|March 19, 2019
Contact: Kylie Mason
Phone: (850) 245-0150
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TALLAHASSEE, Fla.—Attorney General Ashley Moody today thanked Chair Jamie Grant and each member of the House Criminal Justice Subcommittee for passing legislation to create a Statewide Task Force on Opioid Drug Abuse. Representative Tyler Sirois is sponsoring HB 875 to create the task force. The legislation passed the subcommittee unanimously.
Attorney General Ashley Moody said, “Ending the opioid crisis is a top priority, and I want to thank Chair Grant, Representative Sirois, Representative Sprowls, House leadership and each member of the House Criminal Justice Subcommittee for moving us closer toward this goal. There is not a corner of the state that has not felt the grave effects of this crisis and establishing a statewide task force solely focused on this vital mission is crucial to ending the crisis and saving lives.”
Representative Jamie Grant said, “I want to thank Attorney General Moody for her leadership on this important public-safety issue. Creating this task force will provide a formalized structure to look at best practices and pinpoint programs that work. I look forward to watching this bill become law.”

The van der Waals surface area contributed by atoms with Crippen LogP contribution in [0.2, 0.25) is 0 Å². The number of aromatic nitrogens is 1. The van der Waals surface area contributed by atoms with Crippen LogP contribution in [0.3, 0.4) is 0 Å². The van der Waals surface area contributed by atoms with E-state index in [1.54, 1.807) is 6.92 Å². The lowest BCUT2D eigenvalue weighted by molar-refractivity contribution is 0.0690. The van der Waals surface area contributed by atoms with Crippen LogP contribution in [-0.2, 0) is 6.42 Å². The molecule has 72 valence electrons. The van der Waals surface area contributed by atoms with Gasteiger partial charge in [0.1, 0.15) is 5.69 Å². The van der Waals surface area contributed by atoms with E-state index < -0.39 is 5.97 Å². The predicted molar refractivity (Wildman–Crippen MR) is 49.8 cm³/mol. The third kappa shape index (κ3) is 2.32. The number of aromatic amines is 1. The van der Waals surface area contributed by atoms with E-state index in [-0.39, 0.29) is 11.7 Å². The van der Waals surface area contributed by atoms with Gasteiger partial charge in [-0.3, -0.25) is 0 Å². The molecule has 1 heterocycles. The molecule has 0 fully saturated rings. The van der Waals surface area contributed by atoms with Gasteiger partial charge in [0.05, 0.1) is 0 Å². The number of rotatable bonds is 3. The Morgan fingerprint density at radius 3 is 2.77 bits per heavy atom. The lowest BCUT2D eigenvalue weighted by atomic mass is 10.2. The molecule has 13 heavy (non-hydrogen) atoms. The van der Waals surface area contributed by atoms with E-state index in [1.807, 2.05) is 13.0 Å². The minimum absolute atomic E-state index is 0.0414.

Representative Tyler Sirois said, “Florida needs a statewide task force to effectively fight this growing epidemic. I am grateful for Attorney General Moody’s focus on this public-health crisis and I look forward to continuing to work with her office, my fellow house members and senators to see that this crucial legislation becomes law.”
Representative Chris Sprowls said, “Florida has made impressive strides in our fight against the opioid epidemic, but there’s still more work to be done. Attorney General Ashley Moody’s effort to bring the various stakeholders to the table to find common solutions and new strategies is emblematic of her no-nonsense, problem-solving approach to government. I know my colleagues in the Florida House share Attorney General Moody’s passion to end this crisis.”
Florida’s Statewide Task Force on Opioid Drug Abuse would:
· Study the cost of the crisis on state and local governments;
· Identify available programs that have been successful in combating opioid abuse;
· Work to better understand the sources of addiction;
· Explore whether there is need for additional regulatory activity; and, among other things,
· Evaluate and identify ways to reduce the demand for opioids and decrease the supply.
The task force will also examine if law enforcement would benefit from new training or resources to help equip them to handle opioid users. The task force would be staffed by members of the Attorney General’s Office.
The senate companion bill, SB 1658, passed the Senate Health Policy Committee Monday.